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Yield-starved Japanese investors are taking out the cash stashed under the futon and plowing it into potentially risky securities.

Faced with domestic bond yields below zero and a rally in global equities that only recently had some wobbles, domestic retail investors drove sales of bonds tied to the Nikkei 225 stock average to the highest in at least three years in January, according to Societe Generale SA.

This marks a comeback for the so-called uridashi notes, offerings of which tumbled 24 percent back in mid-2015, when weak energy prices and worries about China triggered a risk-off mood in markets. The securities pay off if the stock index rises above a preset level on designated days. The Nikkei 225 stock average climbed to 17-year highs in dollar terms after U.S. President Donald Trump’s election, prompting early redemption of the notes linked to the gauge and a rollover of the money into new offerings for Japanese investors.

The increase “could be a result of the knock-out of a significant portion of outstanding structured products by December, given a 16 percent rise in the Nikkei spot level in the fourth quarter of 2016,” Vincent Cassot, Societe Generale’s head of equity derivatives research, and his colleagues wrote in a March 23 note.

A pick-up in the proportion of worst-of baskets in issuance, to 35 percent in the past year from 17 percent in the first half of 2014, also fueled the increase in sales of uridashi notes, the analysts said. Worst-of securities, which base their payout on the lowest returning of typically two or three stock indexes, are becoming popular as issuers look to construct securities with higher yields.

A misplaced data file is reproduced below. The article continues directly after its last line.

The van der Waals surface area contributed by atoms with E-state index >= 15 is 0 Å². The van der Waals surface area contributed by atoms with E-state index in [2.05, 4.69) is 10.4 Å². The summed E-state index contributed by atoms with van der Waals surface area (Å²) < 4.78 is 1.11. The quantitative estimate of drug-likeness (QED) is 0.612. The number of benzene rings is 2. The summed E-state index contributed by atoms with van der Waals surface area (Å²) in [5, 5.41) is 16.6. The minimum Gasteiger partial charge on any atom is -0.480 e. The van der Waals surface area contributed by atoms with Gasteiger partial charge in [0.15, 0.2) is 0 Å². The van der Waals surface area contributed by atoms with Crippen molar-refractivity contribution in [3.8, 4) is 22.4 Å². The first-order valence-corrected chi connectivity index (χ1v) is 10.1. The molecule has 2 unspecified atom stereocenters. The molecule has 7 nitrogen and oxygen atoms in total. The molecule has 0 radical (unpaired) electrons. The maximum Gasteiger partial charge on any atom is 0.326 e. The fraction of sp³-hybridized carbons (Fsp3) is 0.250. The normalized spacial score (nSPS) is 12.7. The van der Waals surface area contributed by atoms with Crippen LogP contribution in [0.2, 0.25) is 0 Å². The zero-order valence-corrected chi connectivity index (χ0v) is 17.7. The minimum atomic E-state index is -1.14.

With their risky nature, structured securities have sometimes drawn the scrutiny of regulators. In South Korea, which vies with Japan as the region’s biggest market for the notes, rules were tightened after a 2015 rout in Chinese equities, when investors lost a chunk of their principal on notes tied to Chinese stocks. Volatility in the broader market worsened at the time, with dealers rushing to hedge the securities they’d issued.

Sales of notes linked to the Hang Seng China enterprises index have declined as a result of the tighter oversight, according to Societe Generale analysis. Securities tied to the Euro Stoxx 50 continue to dominate, making up 50 to 60 percent of the total equity-linked notes, Societe Generale analysis shows.

With South Korean investors joining their Japanese counterparts in snapping up notes linked to the Nikkei, their biggest area of vulnerability may be to any resurgence in the yen along the lines of Monday’s trading, which sent Japanese shares down with it. Losses on such structured products can impact banks, which may need to re-balance related hedges.

Still, the worries over the U.S. fiscal-stimulus narrative that stoked the risk-off trade at the start of this week were waning by Tuesday, when the yen halted its gains and Japanese shares climbed the most in two weeks.

“Given the globally bullish stance, especially on emerging markets, we could reasonably expect to see substantial knock-outs and subsequent issuance in the coming months,” the Societe Generale analysts wrote.

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